Mobile CRM buyer's guide
As smartphone usage continues to grow, organizations are becoming more aware that employees’ productivity can be increased by mobile CRM usage.
Mobile CRM (Mobile Customer Relationship Management) allows employees working remotely or in the field to access business data wherever they are.
With smartphone usage rapidly growing, the number of smartphone users is set to hit 2.5 billion in 2019. It’s no surprise that with growing mobile phone usage, the prevalence of mobile CRM is increasing and affecting how people work.
- According to research from Salesforce, apps can boost worker productivity by 34%.
- An iPass study found mobile workers add 240 hours per year of productivity.
- A Google study shows a 91% increase in mobile in the B2B buying process.
It’s unsurprising that having mobile-enabled employees leads to greater productivity and we’ve known it for a while. A study by Nucleus Research back in 2012 showed a 14.6% productivity increase for salespeople using mobile. With better mobile CRM now, this figure is likely to be higher.
Adoption of world-class mobile CRM solutions has been slow – as desktop CRM has grown, mobile hasn’t followed as quickly. This, however, looks set to change.
Benefits of mobile CRM
One of the reasons for the hitherto slow adoption of mobile CRM is because it’s been seen as a simple add-on to desktop functionality, whereas the benefits are much broader.
Access to information
Employees often need information when they’re out of the office. Whether it’s a sales rep about to meet a C-Suite executive of a large business or a buyer about to meet a key supplier, the need to quickly check information before a meeting is common. A good mobile CRM will ensure that this can be done quickly and efficiently.
Even in meetings when people need to pull up information it can be unwieldy and impersonal having laptops sitting on desks; tablets are a good alternative so even inside the office there is a clear benefit.
One of the main problems with CRM management is the degradation of data, which in some businesses is reported at 70% per year. Data decay is a constant problem, and one of the most effective remedies is ensuring employees are habitually updating the CRM with new data.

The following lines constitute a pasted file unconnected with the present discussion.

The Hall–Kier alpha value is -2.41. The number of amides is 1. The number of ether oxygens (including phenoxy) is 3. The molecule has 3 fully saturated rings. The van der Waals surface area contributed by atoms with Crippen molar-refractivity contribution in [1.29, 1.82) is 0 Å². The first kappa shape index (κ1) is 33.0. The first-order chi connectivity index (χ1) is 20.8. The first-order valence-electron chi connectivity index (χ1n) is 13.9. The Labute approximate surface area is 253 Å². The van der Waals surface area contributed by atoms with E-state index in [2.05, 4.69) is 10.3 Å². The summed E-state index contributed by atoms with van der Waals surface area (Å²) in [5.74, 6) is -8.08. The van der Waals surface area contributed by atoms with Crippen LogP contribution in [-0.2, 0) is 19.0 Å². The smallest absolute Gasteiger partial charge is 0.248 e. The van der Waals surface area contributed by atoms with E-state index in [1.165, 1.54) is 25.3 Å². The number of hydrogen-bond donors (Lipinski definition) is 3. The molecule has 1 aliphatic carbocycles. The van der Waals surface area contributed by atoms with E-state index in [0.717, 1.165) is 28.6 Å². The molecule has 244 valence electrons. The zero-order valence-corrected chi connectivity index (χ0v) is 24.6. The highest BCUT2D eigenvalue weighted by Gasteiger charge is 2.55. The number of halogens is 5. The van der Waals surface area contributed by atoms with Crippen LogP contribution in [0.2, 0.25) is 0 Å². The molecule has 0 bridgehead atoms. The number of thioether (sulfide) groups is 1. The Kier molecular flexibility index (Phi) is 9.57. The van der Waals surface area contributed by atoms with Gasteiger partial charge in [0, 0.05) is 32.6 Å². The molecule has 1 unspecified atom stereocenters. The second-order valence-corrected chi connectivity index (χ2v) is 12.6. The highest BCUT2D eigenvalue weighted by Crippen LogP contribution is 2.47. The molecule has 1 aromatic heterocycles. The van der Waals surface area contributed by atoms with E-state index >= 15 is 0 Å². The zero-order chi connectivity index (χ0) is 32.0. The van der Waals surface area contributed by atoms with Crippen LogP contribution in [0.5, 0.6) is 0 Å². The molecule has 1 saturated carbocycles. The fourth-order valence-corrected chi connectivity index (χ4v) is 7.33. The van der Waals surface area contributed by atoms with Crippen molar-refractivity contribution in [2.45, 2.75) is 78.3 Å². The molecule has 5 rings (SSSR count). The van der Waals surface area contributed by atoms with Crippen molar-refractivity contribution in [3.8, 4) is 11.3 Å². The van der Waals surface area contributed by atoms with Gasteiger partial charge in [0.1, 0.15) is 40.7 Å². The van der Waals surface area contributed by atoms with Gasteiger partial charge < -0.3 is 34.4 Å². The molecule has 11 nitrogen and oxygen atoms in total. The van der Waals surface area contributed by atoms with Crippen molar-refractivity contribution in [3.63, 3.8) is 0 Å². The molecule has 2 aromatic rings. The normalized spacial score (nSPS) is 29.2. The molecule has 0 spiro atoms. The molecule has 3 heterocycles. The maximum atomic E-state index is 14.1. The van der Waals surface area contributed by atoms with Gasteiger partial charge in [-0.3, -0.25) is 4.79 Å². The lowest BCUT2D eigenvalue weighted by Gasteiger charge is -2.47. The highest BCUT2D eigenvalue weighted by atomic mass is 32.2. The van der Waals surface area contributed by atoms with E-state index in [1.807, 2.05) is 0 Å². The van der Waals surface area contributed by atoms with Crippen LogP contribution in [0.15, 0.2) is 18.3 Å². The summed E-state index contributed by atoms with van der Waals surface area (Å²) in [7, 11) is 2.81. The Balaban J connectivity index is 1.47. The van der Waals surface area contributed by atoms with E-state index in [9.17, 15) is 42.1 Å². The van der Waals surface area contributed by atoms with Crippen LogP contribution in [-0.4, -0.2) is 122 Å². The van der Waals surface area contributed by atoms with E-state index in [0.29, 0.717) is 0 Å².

Mobile CRM helps facilitate CRM updates. Giving employees the ability to update on-the-go is crucial: if employees need to wait until they’re back at a desktop to add their updates some information will inevitably be lost. Mobile CRM allows for quick updates on-the-go so employees can update between meetings or out of the office without needing to fire up a laptop.
Better customer service
Information is critical in delivering best-in-class customer service. If employees can deal with queries easily when they’re out of the office, this can help improve the experience of key stakeholders.
In a recent project, we were working with a supplier to a large chain of stores. There was an issue with an order which needed immediate resolution. The relationship manager was out of the office and needed to pull up some detailed information to answer the query; she had about an hour before the problem escalated. Having an easy-to-use mobile CRM allowed our client to get access to the right information and provide the information the retailer needed. This probably saved the relationship.
A well designed mobile CRM will be easier to use than a desktop version; with more reactive navigation and touchscreen capability, it can be easier to find and update information.
Mobile CRM allows for better chat implementation so contact between employees can be improved. Also, geolocation capabilities can be implemented. There are various vendors who provide these apps, and they all offer something a little different but use the geolocation of mobile to add value to the sales process - being able to plan logistics and visualize sales territories are a couple of headline advantages.
Mobile CRM buying considerations
As with any CRM, a buying decision starts with the business case: what are you looking to achieve by focusing on mobile CRM capability? Perhaps it is an increase in sales or a reduction in data degradation. Whatever it is starts with establishing your key goals. Once you’ve outlined what you want to achieve you can start to factor in what you want. Here are a couple of key areas to start the thought process:
- Accessibility: what devices do you need employees to access the mobile CRM on?
- Security: how sensitive is the information; this will determine the appropriate level of security?
- Features: what will it need to do to achieve business goals (more on this in the next section)?
- Cost: how much are you willing to spend to achieve the feature-set you want?
- Integrations: what systems does your mobile functionality need to integrate with?
The potential feature-set for mobile CRM is huge, and as a growing category, it will expand further.
Here is an initial list of some key features you may want to include: